I’m proud of my position as a leader in my industries, but here’s something that may surprise you: I’m just as proud of my minimum wage past. From my first job at a car wash to a government gig that paid less than $3/hour, I wouldn’t be where I am today if it weren’t for these positions. Every job on my resume gave me a different set of skills that helped me move forward in my career. Here are a few of the key lessons learned from minimum wage employment.
- A minimum wage job is better than no job at all. In my early 20s, there was a period when I just couldn’t land a job. I had a lot of interviews, but no bites. Finally, I was offered a government job that paid $2.32 an hour (which was minimum wage back then, believe it or not). I was incredulous. Who would work for that? That’s when an unexpectedly wise friend reminded me that I was currently making nothing, and that the job would offer a clear upgrade from my unemployed status. I couldn’t argue with him, so I took the job, and it helped me tiptoe into the real world of gainful employment.
- Treat others with empathy and respect. I’ve worked in a factory. I’ve cleaned out prison toilets during a stint as a janitor. I find it hard to look down my nose at anyone who’s working hard to make a living, no matter how dirty they have to get to earn their paycheck. It’s difficult to judge when I’ve been there myself, and I have a special place in my heart for minimum wage workers.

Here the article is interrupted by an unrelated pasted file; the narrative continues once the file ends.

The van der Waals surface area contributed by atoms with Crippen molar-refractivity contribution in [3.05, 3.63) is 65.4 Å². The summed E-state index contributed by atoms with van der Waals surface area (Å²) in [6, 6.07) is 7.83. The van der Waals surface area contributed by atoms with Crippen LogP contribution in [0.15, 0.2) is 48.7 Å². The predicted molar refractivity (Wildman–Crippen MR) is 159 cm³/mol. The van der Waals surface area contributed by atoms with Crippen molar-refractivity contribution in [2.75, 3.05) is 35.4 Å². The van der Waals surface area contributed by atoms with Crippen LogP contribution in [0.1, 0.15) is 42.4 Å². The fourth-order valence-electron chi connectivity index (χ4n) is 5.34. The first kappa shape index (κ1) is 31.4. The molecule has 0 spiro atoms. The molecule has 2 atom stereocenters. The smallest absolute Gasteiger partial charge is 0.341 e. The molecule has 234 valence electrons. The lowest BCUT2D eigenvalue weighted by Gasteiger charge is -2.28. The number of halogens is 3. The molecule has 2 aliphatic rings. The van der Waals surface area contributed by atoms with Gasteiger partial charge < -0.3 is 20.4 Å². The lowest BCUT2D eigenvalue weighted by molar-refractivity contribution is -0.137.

- You’ll be rewarded for having an enterprising spirit. After accepting that job as a community organizer for a government agency, I jumped right into learning how to write grants to get funding. Over time, I developed and orchestrated a pretty amazing program that combined different funding sources for our agency. I was good at my job, I loved what I was doing, and I started to work my way up the ranks. Ultimately, I left that job to work as a consultant to other agencies, then started my first company.
I’ll admit that not every minimum wage job offers the same kind of growth opportunities I had, but here’s the thing: If there’s nowhere for you to move up, you’ve got to be proactive enough to recognize that and to change your situation. Be smart enough to know how to let yourself grow, regardless of your starting point.